Some of these bees are unique “morphospecies,” or individuals that don’t match any known species, and others still have not been described. A number of newly excluded bee species also represent the northern or southern extent of their range in the region, which is important because “they can provide valuable information about how bee species might respond to climate change,” according to the study authors.

The researchers are also worried about possible threats to Grand Staircase-Escalante’s bees because, as pollinating insects, bees play a crucial role in their ecosystems. Indeed, the decline of honeybees across the globe, due largely to the use of bee-killing pesticides has sparked acute concerns about biodiversity loss and detrimental impacts on food production.

But for now, it is not known how the shrinking of the Grand Staircase-Escalante National Monument will impact the bees that live there. None of the excluded species seem to be currently threatened, and few are universally rare, occurring in other regions of the western United States. And while bees perform “a critical ecological service as pollinators,” the study authors write, “the role of these specific bees in maintaining functioning plant–pollinator networks has not been evaluated to any extent.”

Further study is needed, in other words, to fully assess the ramifications of the proclamation. It is not even clear if the proposed modifications will happen. Native American and conservation groups have filed lawsuits against the president, arguing that his plans to reduce the Grand Staircase-Escalante and another Utah monument, Bears Ears, are illegal and exceed the president’s authority.

Read more: https://www.smithsonianmag.com/smart-news/shrinking-utah-national-monument-may-threaten-bees-180971052/#0hvJV4Aril3E0d1B.99

Additional Related Articles:
https://phys.org/news/2018-12-bees-grand-staircase-escalante-national-monument.html https://phys.org/news/2018-11-utah-grand-staircase-escalante-national-monument.html

One Man From The Kulung Culture Harvests Psychotropic Honey That Is Guarded By Capricious Spirits And The World’s Largest Honeybees.

National Geographic Magazine   By Mark Synnott  Photos by Renan Ozturk     July 2017

Mauli Dhan climbs a hundred feet up a bamboo rope ladder to his prize: a hive filled with neurotoxic honey. Smoke from smoldering grass disorients the bees, possibly reducing the number of stings Mauli will suffer. Before he grabs the support rope beside him, a misstep could be fatal.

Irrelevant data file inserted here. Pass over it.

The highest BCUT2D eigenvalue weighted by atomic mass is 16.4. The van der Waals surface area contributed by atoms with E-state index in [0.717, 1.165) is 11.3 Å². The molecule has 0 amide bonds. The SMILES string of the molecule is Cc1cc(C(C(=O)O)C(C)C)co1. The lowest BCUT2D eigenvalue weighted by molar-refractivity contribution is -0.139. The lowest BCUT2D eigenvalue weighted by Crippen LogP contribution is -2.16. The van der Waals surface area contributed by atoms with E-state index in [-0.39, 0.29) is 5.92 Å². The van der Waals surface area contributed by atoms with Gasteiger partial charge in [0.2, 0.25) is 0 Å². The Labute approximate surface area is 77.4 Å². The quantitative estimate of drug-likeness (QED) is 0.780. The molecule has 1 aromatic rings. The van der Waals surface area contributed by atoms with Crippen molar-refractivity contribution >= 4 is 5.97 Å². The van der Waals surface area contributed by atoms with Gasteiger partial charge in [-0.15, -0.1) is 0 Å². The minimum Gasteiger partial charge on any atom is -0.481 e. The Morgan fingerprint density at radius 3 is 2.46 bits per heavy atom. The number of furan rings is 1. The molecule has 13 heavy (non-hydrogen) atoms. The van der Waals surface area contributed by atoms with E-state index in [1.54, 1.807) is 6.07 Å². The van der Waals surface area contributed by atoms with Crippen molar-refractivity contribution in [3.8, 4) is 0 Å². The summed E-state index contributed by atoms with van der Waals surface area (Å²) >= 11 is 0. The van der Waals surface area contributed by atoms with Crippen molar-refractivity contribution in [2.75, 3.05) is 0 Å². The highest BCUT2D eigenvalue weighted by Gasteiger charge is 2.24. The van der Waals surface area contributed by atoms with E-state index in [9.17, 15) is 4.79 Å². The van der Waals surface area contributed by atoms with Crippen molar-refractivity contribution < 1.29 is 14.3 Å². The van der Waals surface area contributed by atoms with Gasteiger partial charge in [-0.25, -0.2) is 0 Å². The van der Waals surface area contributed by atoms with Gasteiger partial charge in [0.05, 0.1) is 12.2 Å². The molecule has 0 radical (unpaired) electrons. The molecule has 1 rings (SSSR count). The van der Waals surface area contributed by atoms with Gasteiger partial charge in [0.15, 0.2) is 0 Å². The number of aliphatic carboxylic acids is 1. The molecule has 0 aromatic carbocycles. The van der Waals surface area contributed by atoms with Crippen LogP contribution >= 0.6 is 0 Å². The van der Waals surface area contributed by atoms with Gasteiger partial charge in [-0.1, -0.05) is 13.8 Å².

Three hundred feet in the air, Mauli Dhan dangles on a bamboo rope ladder, surveying the section of granite he must climb to reach his goal: a pulsing mass of thousands of Himalayan giant honeybees. They carpet a crescent-shaped hive stretching almost six feet below a granite overhang. The bees are guarding gallons of a sticky, reddish fluid known as mad honey, which, thanks to its hallucinogenic properties, sells on Asian black markets for $60 to $80 a pound—roughly six times the price of regular Nepali honey.

Himalayan honeybees make several types of honey depending on the season and the elevation of the flowers that produce the nectar they eat. The psychotropic effects of the spring honey result from toxins found in the flowers of massive rhododendron trees, whose bright pink, red, and white blossoms bloom each March and April on north-facing hillsides throughout the Hongu Valley. The Kulung people of eastern Nepal have used the honey for centuries as a cough syrup and an antiseptic, and the beeswax has found its way into workshops in the alleys of Kathmandu, where it is used to cast bronze statues of gods and goddesses. 

360° VIDEO Join photographer Renan Ozturk as he dangles from a cliff to see Mauli Dhan harvest rare honey. To experience the video in 360 degrees, click on the content and drag, or click on the arrows at top left. (Interactivity not an option on some mobile devices.)

Continue reading, view images and breathtaking videos: http://www.nationalgeographic.com/magazine/2017/07/honey-hunters-bees-climbing-nepal/

(Note: At our LACBA meeting July 3, 2017, Jon Reese, brought in this magnificant article from National Geographic. Check it out online, amazing, breathtaking videos, and lots of images.)

LA County Fair Bee Booth - Weirdest Bees Dance!

Watch the bees perform the Waggle Dance here on the National Geographic video.

Then come to the LA County Fair, visit the Bee Booth, check out the honey bee observation hive, and see if you can spot The World's Weirdest: Honey Bee Dance Moves - The Waggle Dance.  There's only five more days of the fair (Wed-Sun) Sept 23-28). You don't want to miss this rare opportunity to see the honey bees perform The Waggle Dance in person.


Watch: This Dog's Nose Saves Bees

National Geographic    Via Swindon & District Beekeepers Association  January 14, 2015

Klinker is a one-of-a-kind dog. She's the only dog in the U.S. certified to detect a damaging bacteria in beehives. Along with her handler, Bill Troup, she inspects up to a thousand honeybee colonies a day for the contagious and lethal bacteria called American foulbrood.

View at National Geographic: http://video.nationalgeographic.com/video/news/150114-news-american-foulbrood-dog